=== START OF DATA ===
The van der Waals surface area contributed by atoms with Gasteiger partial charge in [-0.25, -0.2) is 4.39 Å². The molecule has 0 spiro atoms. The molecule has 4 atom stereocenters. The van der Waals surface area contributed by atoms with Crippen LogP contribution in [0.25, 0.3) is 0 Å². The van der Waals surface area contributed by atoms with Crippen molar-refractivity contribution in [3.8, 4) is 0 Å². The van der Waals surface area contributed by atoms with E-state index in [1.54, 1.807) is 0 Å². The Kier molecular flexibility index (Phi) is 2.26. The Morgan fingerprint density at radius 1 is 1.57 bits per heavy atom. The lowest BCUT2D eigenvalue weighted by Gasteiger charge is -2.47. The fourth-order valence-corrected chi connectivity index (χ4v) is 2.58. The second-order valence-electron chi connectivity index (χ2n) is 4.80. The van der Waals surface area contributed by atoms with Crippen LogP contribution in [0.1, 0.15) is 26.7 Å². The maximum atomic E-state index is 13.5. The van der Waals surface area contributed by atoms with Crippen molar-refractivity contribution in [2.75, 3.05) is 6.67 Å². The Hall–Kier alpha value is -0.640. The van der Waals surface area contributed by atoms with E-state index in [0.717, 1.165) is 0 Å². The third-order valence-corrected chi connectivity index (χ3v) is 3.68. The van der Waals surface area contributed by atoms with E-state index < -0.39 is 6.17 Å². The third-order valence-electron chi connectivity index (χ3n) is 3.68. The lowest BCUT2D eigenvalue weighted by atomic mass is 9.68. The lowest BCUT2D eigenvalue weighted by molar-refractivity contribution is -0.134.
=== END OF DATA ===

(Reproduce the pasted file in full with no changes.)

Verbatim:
The van der Waals surface area contributed by atoms with Gasteiger partial charge in [-0.25, -0.2) is 4.39 Å². The molecule has 0 spiro atoms. The molecule has 4 atom stereocenters. The van der Waals surface area contributed by atoms with Crippen LogP contribution in [0.25, 0.3) is 0 Å². The van der Waals surface area contributed by atoms with Crippen molar-refractivity contribution in [3.8, 4) is 0 Å². The van der Waals surface area contributed by atoms with E-state index in [1.54, 1.807) is 0 Å². The Kier molecular flexibility index (Phi) is 2.26. The Morgan fingerprint density at radius 1 is 1.57 bits per heavy atom. The lowest BCUT2D eigenvalue weighted by Gasteiger charge is -2.47. The fourth-order valence-corrected chi connectivity index (χ4v) is 2.58. The second-order valence-electron chi connectivity index (χ2n) is 4.80. The van der Waals surface area contributed by atoms with Crippen LogP contribution in [0.1, 0.15) is 26.7 Å². The maximum atomic E-state index is 13.5. The van der Waals surface area contributed by atoms with Crippen molar-refractivity contribution in [2.75, 3.05) is 6.67 Å². The Hall–Kier alpha value is -0.640. The van der Waals surface area contributed by atoms with E-state index in [0.717, 1.165) is 0 Å². The third-order valence-corrected chi connectivity index (χ3v) is 3.68. The van der Waals surface area contributed by atoms with E-state index < -0.39 is 6.17 Å². The third-order valence-electron chi connectivity index (χ3n) is 3.68. The lowest BCUT2D eigenvalue weighted by atomic mass is 9.68. The lowest BCUT2D eigenvalue weighted by molar-refractivity contribution is -0.134.